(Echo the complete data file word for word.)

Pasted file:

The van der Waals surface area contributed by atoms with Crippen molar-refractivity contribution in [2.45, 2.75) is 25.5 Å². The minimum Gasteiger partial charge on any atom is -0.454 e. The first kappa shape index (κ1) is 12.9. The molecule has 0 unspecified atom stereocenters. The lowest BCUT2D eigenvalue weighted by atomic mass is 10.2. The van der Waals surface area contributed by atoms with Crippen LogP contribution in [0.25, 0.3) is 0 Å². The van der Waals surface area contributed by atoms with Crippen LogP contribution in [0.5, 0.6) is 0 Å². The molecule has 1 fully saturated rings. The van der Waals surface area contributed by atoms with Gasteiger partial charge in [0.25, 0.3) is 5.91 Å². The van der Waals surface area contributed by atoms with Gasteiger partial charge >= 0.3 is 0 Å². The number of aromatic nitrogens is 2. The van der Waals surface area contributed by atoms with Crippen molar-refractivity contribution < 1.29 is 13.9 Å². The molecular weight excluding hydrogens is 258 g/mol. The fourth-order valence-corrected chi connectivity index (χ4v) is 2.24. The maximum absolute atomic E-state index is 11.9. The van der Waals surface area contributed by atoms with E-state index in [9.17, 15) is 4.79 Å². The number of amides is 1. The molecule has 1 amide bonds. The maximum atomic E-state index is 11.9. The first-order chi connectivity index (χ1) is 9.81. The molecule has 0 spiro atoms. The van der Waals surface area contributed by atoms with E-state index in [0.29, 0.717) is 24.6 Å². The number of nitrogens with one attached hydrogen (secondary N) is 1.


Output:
The van der Waals surface area contributed by atoms with Crippen molar-refractivity contribution in [2.45, 2.75) is 25.5 Å². The minimum Gasteiger partial charge on any atom is -0.454 e. The first kappa shape index (κ1) is 12.9. The molecule has 0 unspecified atom stereocenters. The lowest BCUT2D eigenvalue weighted by atomic mass is 10.2. The van der Waals surface area contributed by atoms with Crippen LogP contribution in [0.25, 0.3) is 0 Å². The van der Waals surface area contributed by atoms with Crippen LogP contribution in [0.5, 0.6) is 0 Å². The molecule has 1 fully saturated rings. The van der Waals surface area contributed by atoms with Gasteiger partial charge in [0.25, 0.3) is 5.91 Å². The van der Waals surface area contributed by atoms with Gasteiger partial charge >= 0.3 is 0 Å². The number of aromatic nitrogens is 2. The van der Waals surface area contributed by atoms with Crippen molar-refractivity contribution < 1.29 is 13.9 Å². The molecular weight excluding hydrogens is 258 g/mol. The fourth-order valence-corrected chi connectivity index (χ4v) is 2.24. The maximum absolute atomic E-state index is 11.9. The van der Waals surface area contributed by atoms with E-state index in [9.17, 15) is 4.79 Å². The number of amides is 1. The molecule has 1 amide bonds. The maximum atomic E-state index is 11.9. The first-order chi connectivity index (χ1) is 9.81. The molecule has 0 spiro atoms. The van der Waals surface area contributed by atoms with E-state index in [0.29, 0.717) is 24.6 Å². The number of nitrogens with one attached hydrogen (secondary N) is 1.